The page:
There will be a sombre atmosphere when EU leaders gather in Rome later today (24 March). Just a few days after the summit, the UK will trigger Article 50. But now the bloc is tasked with rekindling public support for integration, so let’s toast its future, writes Fraser Cameron.
Fraser Cameron is a senior adviser with Cambre Associates.
The EU still faces many problems, including populism, migration pressures and slow economic growth. But the defeat of populist Geert Wilders in the Dutch elections last week could mark a reversal of the tide that has made rapid progress across Europe in recent years.
Next month, France goes to the polls and although Marine Le Pen may come out top in the first round she will not win the decisive second round.
The new French president is likely to be Emmanuel Macron, the pro-European centrist. In Germany, which votes in September, the left and right-wing populists are unlikely to challenge the dominance of the centrist CDU and SPD parties.
The number of migrants is also down while economic growth is slowly picking up. The IMF forecasts EU growth at 1.2% in 2017. Not great but moving in the right direction, and importantly unemployment is also falling.
Although the EU will not be ready to take any major steps forward until after the various elections this year, it is clear that the Union will maintain its multi-speed approach.
This means that those member states that wish to move faster in a policy area (e.g. adopting the Euro) can do so as long as the door remains open for others to follow. Defence and fiscal policy are two areas where a small group is likely to set the pace from 2018.
The EU also has to cope with an American administration that is turning its back on globalisation. Trump’s ‘America First’ policy has serious consequences for the global economy. Despite strong pressure from the EU, the US Secretary of the Treasury refused to endorse the standard language in favour of free trade at the G20 finance ministers meeting in Germany last week.
The EU will thus remain a champion of globalisation and seek allies such as Japan and China to reject protectionism. In addition, the bloc will continue to support regional integration in other parts of the world from ASEAN in Southeast Asia and Mercosur in South America to ECOWAS in Africa.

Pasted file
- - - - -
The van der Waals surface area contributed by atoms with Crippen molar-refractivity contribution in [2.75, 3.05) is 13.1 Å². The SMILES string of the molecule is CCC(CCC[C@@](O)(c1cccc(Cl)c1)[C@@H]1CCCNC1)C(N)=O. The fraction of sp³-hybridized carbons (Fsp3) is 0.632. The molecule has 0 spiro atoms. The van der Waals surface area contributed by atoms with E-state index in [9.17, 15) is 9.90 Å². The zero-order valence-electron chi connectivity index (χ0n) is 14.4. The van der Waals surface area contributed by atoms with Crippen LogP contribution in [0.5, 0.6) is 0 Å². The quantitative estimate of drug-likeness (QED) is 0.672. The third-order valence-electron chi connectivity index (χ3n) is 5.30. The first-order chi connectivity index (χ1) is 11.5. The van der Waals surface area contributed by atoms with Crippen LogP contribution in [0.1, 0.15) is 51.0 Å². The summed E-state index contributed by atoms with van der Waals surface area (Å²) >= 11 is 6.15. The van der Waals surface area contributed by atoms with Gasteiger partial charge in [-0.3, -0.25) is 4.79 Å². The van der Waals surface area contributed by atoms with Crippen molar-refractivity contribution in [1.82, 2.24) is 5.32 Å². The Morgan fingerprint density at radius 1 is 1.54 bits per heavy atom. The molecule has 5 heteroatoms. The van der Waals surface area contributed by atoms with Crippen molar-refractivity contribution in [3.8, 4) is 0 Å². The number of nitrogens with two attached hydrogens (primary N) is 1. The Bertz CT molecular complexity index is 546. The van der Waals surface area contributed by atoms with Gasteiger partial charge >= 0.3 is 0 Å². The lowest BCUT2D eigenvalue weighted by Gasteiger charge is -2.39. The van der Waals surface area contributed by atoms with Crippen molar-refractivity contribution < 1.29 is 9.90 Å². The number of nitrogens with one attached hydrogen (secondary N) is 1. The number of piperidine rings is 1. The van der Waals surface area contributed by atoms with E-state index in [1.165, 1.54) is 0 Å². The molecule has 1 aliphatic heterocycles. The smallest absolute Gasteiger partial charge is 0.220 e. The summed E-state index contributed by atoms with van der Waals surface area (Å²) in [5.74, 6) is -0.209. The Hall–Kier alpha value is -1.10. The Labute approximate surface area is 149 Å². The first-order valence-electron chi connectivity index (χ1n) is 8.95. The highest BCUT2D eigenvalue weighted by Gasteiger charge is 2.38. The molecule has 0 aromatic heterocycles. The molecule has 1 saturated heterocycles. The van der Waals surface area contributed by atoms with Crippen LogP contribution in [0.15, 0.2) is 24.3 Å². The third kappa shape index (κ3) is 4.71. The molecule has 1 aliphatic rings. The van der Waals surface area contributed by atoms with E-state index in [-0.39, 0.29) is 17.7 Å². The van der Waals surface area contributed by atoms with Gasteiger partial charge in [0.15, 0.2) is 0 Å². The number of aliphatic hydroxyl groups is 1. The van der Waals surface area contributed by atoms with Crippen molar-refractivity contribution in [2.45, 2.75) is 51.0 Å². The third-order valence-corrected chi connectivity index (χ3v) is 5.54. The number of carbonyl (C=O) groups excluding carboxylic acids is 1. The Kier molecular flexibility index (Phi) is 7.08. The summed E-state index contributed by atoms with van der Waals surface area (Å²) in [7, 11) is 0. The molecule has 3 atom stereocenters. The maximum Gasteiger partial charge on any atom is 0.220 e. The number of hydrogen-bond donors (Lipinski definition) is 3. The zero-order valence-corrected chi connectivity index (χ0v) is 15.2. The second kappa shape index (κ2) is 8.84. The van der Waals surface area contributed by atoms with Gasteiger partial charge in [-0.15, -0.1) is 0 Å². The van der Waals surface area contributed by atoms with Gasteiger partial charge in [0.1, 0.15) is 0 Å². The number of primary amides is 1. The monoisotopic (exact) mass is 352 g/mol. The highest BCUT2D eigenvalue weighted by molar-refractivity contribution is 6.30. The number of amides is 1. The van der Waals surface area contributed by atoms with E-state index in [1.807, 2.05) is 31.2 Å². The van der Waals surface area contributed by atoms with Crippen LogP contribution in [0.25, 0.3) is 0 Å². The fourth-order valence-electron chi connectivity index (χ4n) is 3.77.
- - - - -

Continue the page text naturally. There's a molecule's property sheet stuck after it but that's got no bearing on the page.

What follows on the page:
EU Trade Commissioner Cecilia Malmström agreed last week in the Philippines to restart negotiations for an EU-ASEAN trade deal while talks are continuing this week on an EU-Mercosur deal.
Trade deals with India, Japan, Vietnam, Singapore, Australia and New Zealand have either been signed or are in the pipeline. The EU is thus still the most important trade actor in the world as well as the largest provider of development, technical and humanitarian assistance.
It is also the anchor of stability for a ring of countries in its neighbourhood. Without the carrot of membership, there are limits to what changes the EU can demand. But the recent visa liberalisation agreements for Ukraine and Georgia demonstrate the important pull effect of the EU.
As a mature sixty-year-old, the EU can look back with quiet confidence in its achievements, promoting peace and prosperity throughout the continent based on democracy, human rights and a common set of laws.
It is the main pillar of globalisation and it can still offer much useful advice to regional groupings. For all its challenges, the bloc deserves a toast.